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UB Phi Beta Kappa inducts 152 students

Phi Beta Kappa Induction ceremony, March 2013

New inductees to UB's Phi Beta Kappa chapter take the stage in Slee Hall. Photo: MEG BRAGDON

Published June 19, 2014

The UB chapter of Phi Beta Kappa, Omicron of New York, formally inducted 152 new student members during a ceremony held on March 1 in Lippes Concert Hall in Slee Concert Hall.

Joining the new inductees were Barbara Bono, current PBK president and associate professor of English; Claude Welch, past PBK president and SUNY Distinguished Service Professor in the Department of Political Science; and electors Victoria Wolcott, professor of history, and Patrick McDevitt, associate professor of history.

Barbara Bono shakes XX's hand as he is inducted into Phi Beta Kappa

Barbara Bono congratulates Zachary Pace, BS Mathematics/BS Physics, a new Phi Beta Kappa member. Photo: MEG BRAGDON

Numerous family and friends also filled the hall, applauding enthusiastically when the PBK pledge was administered to the inductees on stage.

The ceremony also was marked by the induction of English Professor Andrew McConnell Stott, director of the UB Honors College and dean of undergraduate education, as an honorary member. Stott received his degrees in the UK, and therefore was not eligible for election as an undergraduate to this distinctive American honors society.

In his keynote address, “For the Love of Alchemy,” Stott reminded the audience that Phi Beta Kappa was founded in 1776 as a secret society—not because it was exclusionary, but rather because it valued freedom of thought above all else and resisted censure or surveillance.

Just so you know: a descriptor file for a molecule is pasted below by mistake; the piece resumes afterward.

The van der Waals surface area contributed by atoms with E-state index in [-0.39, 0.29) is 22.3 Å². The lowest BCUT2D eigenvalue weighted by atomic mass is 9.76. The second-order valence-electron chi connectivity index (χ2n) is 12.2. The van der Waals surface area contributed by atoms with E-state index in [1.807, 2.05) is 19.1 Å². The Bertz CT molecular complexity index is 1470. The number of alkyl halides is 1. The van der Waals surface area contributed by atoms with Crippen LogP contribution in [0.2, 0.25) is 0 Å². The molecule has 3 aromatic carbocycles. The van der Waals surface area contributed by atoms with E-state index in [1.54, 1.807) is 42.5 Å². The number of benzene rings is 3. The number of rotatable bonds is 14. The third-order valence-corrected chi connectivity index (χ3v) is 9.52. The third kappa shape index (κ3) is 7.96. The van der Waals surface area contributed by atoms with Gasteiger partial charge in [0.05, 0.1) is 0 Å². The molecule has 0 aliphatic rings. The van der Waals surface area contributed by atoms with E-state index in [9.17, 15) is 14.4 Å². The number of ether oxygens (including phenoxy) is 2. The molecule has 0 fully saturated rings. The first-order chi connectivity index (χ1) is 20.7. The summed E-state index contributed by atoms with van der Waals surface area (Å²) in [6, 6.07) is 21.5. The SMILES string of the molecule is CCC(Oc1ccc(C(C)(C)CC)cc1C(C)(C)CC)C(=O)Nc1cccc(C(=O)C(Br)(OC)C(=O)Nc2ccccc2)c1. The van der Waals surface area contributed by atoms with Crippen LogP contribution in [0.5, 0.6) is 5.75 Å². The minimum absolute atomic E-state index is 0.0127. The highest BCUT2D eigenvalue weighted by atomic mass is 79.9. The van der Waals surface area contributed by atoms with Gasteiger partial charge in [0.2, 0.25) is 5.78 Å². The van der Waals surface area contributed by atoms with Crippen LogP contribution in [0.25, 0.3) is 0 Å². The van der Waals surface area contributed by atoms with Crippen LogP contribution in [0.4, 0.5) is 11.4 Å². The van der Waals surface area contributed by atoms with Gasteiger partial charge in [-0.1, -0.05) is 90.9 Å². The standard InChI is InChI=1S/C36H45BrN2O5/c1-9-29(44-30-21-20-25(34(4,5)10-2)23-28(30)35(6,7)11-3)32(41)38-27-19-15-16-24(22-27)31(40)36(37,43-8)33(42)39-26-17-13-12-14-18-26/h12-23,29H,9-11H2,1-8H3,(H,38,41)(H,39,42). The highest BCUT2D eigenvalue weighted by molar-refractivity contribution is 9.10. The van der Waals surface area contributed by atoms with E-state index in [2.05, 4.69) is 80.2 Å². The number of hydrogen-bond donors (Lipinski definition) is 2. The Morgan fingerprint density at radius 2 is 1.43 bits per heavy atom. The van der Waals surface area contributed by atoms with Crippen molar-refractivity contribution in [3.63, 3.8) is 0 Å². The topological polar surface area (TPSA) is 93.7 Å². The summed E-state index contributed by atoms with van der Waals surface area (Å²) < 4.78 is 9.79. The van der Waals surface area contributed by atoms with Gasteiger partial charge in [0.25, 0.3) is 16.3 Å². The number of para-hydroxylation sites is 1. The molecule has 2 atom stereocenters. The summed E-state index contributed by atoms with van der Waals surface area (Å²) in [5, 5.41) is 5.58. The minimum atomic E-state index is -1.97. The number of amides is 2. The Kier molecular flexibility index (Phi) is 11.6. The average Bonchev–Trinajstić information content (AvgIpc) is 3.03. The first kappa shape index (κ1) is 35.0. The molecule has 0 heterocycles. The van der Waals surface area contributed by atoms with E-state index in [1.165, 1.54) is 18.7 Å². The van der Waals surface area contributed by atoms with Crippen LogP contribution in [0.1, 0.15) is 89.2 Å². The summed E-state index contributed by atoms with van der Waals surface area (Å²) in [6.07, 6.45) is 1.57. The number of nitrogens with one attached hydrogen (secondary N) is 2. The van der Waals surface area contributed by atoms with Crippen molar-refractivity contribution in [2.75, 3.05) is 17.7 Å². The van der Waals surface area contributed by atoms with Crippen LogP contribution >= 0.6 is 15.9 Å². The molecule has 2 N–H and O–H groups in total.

In a period when autocratic governments were still the rule, Stott said Phi Beta Kappa advanced an Enlightenment agenda that allied it with the spirit of America’s founding fathers; for example, PBK admitted women and African-Americans well in advance of their general acceptance in American public life. 

A colorful historical piece that riffed on the utopian ideals of early modern alchemy and magic, and playfully taught the new inductees the Phi Beta Kappa secret handshake, Stott’s address ended with a call for the new inductees to “think of the importance of education in the winning and maintenance of your rights and freedoms.”

The inductees will have a chance for some further recognition when they convene again on April 24 for a chapter meeting and informal reception. There the Samuel Paul Capen Award will be given to that undergraduate "who best exemplifies the spirit of free inquiry and expression” and the Hildegarde F. Shinners Memorial Prize will be awarded for "an essay . . . [that is] a critical treatment of a significant problem, theory, book, poem, or other appropriate topic."

At that meeting, the chapter also will confirm officers for the upcoming academic year and make plans for next year’s speaker series and outreach projects. The honor also will be noted on this year’s general commencement program. 

Bono remains disappointed that more of UB’s academically distinguished juniors and seniors who are invited to join the chapter do not accept membership. She reminds students who were invited this year that there is still time to accept the invitation.

“This year, because of particular vigorous recruitment efforts on the part of many people, our acceptance rates are up from about 50 percent to 60 percent,” she reports. “However, that is still a poor return for the original, premier and most-recognized honors society in America, one that numbers 17 U.S. presidents, 38 U.S. Supreme Court justices and 136 Nobel laureates among its members. Clearly we have to do an even better job at getting the word out—and students should be clamoring for acceptance.”

Visit the Phi Beta Kappa website for a list of the new inductees